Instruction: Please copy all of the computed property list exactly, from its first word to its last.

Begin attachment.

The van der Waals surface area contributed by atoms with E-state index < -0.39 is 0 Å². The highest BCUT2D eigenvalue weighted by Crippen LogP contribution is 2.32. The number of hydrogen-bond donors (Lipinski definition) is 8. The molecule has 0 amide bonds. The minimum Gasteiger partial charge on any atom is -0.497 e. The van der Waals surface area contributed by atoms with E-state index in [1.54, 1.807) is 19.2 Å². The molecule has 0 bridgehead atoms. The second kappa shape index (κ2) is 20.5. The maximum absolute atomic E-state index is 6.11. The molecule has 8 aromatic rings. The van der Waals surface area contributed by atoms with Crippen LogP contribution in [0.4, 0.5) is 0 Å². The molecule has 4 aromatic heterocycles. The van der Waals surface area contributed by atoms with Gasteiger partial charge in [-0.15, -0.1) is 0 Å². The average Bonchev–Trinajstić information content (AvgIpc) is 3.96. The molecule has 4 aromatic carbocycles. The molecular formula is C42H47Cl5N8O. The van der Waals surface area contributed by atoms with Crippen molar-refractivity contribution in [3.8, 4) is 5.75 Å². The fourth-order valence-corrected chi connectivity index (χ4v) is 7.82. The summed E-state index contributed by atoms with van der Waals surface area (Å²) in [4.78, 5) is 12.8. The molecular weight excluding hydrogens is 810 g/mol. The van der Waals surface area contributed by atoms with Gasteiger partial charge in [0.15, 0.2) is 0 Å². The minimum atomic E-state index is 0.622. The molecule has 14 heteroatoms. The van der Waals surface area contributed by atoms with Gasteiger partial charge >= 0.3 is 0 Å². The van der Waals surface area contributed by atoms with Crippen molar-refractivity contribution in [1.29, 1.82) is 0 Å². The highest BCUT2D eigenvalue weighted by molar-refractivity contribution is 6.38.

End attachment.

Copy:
The van der Waals surface area contributed by atoms with E-state index < -0.39 is 0 Å². The highest BCUT2D eigenvalue weighted by Crippen LogP contribution is 2.32. The number of hydrogen-bond donors (Lipinski definition) is 8. The molecule has 0 amide bonds. The minimum Gasteiger partial charge on any atom is -0.497 e. The van der Waals surface area contributed by atoms with E-state index in [1.54, 1.807) is 19.2 Å². The molecule has 0 bridgehead atoms. The second kappa shape index (κ2) is 20.5. The maximum absolute atomic E-state index is 6.11. The molecule has 8 aromatic rings. The van der Waals surface area contributed by atoms with Crippen LogP contribution in [0.4, 0.5) is 0 Å². The molecule has 4 aromatic heterocycles. The van der Waals surface area contributed by atoms with Gasteiger partial charge in [-0.15, -0.1) is 0 Å². The average Bonchev–Trinajstić information content (AvgIpc) is 3.96. The molecule has 4 aromatic carbocycles. The molecular formula is C42H47Cl5N8O. The van der Waals surface area contributed by atoms with Crippen molar-refractivity contribution in [3.8, 4) is 5.75 Å². The fourth-order valence-corrected chi connectivity index (χ4v) is 7.82. The summed E-state index contributed by atoms with van der Waals surface area (Å²) in [4.78, 5) is 12.8. The molecular weight excluding hydrogens is 810 g/mol. The van der Waals surface area contributed by atoms with Gasteiger partial charge in [0.15, 0.2) is 0 Å². The minimum atomic E-state index is 0.622. The molecule has 14 heteroatoms. The van der Waals surface area contributed by atoms with Gasteiger partial charge >= 0.3 is 0 Å². The van der Waals surface area contributed by atoms with Crippen molar-refractivity contribution in [1.29, 1.82) is 0 Å². The highest BCUT2D eigenvalue weighted by molar-refractivity contribution is 6.38.